In a new op-ed, ASCO Chief Medical Officer Richard L. Schilsky, MD, FACP, FASCO, FSCT, argues that predictable funding increases for the National Institutes of Health are critical to make progress against cancer.
ASCO in Action regularly provides the latest news and analysis related to cancer policy news; see the following online articles. These updates provide snapshots of ASCO’s ongoing advocacy efforts, as well as opportunities for ASCO members and guests to take action on critical issues affecting the cancer community.
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On July 19, the House Appropriations Committee voted to advance legislation to provide a $1.1 billion increase to the National Institutes of Health (NIH). Given the funding environment on Capitol Hill, it’s unlikely the appropriations bill passed by the Committee will be signed into law-as is.
ASCO congratulates Dr. Norman "Ned" Sharpless on his appointment as director of the National Cancer Institute (NCI). ASCO is encouraged that NCI will have at its helm an accomplished researcher with experience leading a wide range of clinical and translational research endeavors focused on bringing new insights into cancer prevention and treatment.
Congress announced a $2 billion increase for the National Institutes of Health (NIH) in their Fiscal Year 2017 omnibus appropriations bill.
Congress passed a Continuing Resolution to fund the federal government through May 5, 2017. The Continuing Resolution includes flat funding for the National Institutes of Health (NIH) and other government agencies and programs.
Members of ASCO's Leadership Development program participated in a Hill Day to advocate for key cancer policy priorities.
The U.S. cancer care delivery system is undergoing profound changes to better meet the needs of people with cancer, but persistent hurdles threaten to slow progress, according to ASCO's fourth annual State of Cancer Care in America report released March 22, 2017.
We soundly oppose President Trump’s budget outline, which would cut $6 billion from the National Institutes of Health (NIH). Reducing NIH’s funding by nearly 20 percent will devastate our nation’s already fragile federal research infrastructure and undercut a longstanding commitment to biomedical science that has fueled advances in cancer prevention, diagnosis, and treatment.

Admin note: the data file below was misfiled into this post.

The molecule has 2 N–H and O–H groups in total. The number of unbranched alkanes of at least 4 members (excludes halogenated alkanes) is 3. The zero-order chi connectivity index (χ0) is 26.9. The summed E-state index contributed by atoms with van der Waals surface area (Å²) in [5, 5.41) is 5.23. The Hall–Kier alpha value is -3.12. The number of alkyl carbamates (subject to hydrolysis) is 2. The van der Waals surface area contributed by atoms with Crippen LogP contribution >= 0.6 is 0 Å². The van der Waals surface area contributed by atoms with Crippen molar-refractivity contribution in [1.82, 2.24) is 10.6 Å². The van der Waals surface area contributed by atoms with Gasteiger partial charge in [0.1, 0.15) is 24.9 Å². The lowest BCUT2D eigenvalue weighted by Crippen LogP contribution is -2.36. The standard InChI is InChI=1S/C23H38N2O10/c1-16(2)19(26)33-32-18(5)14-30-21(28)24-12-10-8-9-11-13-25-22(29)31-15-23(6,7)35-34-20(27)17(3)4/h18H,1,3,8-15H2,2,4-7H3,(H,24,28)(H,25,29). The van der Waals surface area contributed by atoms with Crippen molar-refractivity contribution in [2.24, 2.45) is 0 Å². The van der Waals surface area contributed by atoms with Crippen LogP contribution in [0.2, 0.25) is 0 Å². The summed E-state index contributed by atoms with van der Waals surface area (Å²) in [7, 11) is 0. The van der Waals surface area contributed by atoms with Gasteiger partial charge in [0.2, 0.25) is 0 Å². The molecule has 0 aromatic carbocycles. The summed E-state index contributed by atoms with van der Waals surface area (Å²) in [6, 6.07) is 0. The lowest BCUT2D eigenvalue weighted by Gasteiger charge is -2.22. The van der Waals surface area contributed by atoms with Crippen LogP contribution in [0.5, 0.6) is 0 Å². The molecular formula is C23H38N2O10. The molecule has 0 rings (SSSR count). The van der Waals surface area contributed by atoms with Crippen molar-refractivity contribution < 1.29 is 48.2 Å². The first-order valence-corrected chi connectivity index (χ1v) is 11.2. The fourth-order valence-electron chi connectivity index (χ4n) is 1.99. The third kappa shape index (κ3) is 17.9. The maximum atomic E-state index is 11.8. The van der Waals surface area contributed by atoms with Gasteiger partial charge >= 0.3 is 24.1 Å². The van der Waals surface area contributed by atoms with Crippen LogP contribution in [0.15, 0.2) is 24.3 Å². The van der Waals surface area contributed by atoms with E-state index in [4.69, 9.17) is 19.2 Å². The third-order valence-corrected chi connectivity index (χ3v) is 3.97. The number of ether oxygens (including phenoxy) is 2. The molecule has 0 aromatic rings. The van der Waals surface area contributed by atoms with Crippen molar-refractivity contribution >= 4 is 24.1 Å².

On March 1, ASCO joined many national, state, and local organizations led by NDD United in sending a letter to Congress urging legislators to avoid making further reductions to nondefense discretionary or “NDD” government programs. NDD United formed in 2012 in response to the Budget Control Act of 2011, which established automatic across-the-board cuts to NDD programs. These NDD programs include medical research, public health, and other key programs critical to patients with cancer.
On Feb. 15, 2017, ASCO leadership and members of the ASCO Government Relations Committee (GRC) met with key federal agency and congressional committee staff to discuss ASCO's top policy priorities. Discussions focused on federal efforts to repeal and replace the Affordable Care Act (ACA), implementation of the Medicare Access and CHIP Reauthorization Act (MACRA) and the 21st Century Cures Act, among other matters.
ASCO joined a letter from the Ad Hoc Group for Medical Research urging Congress and the Administration to enact a final fiscal year (FY) 2017 spending bill that includes $34.1 billion for the National Institutes of Health (NIH). The letter also asks Congress and the Administration to make the NIH a priority as they consider funding for FY 2018.
In a congressional briefing on Capitol Hill, ASCO presented Clinical Cancer Advances 2017: ASCO's Annual Report on Progress Against Cancer, announced immunotherapy 2.0 as the advance of the year, and urged Congress to support increased federal funding for research.
ASCO has submitted comments to the National Institutes of Health (NIH) in response to a Request for Information (RFI) on data sharing and management (NOT-OD-17-015).
On January 3rd, the 115th Session of the U.S. Congress got underway. One of the first orders of business was appointing new leadership of Committees, including those with jurisdiction over issues of importance to cancer-related policy.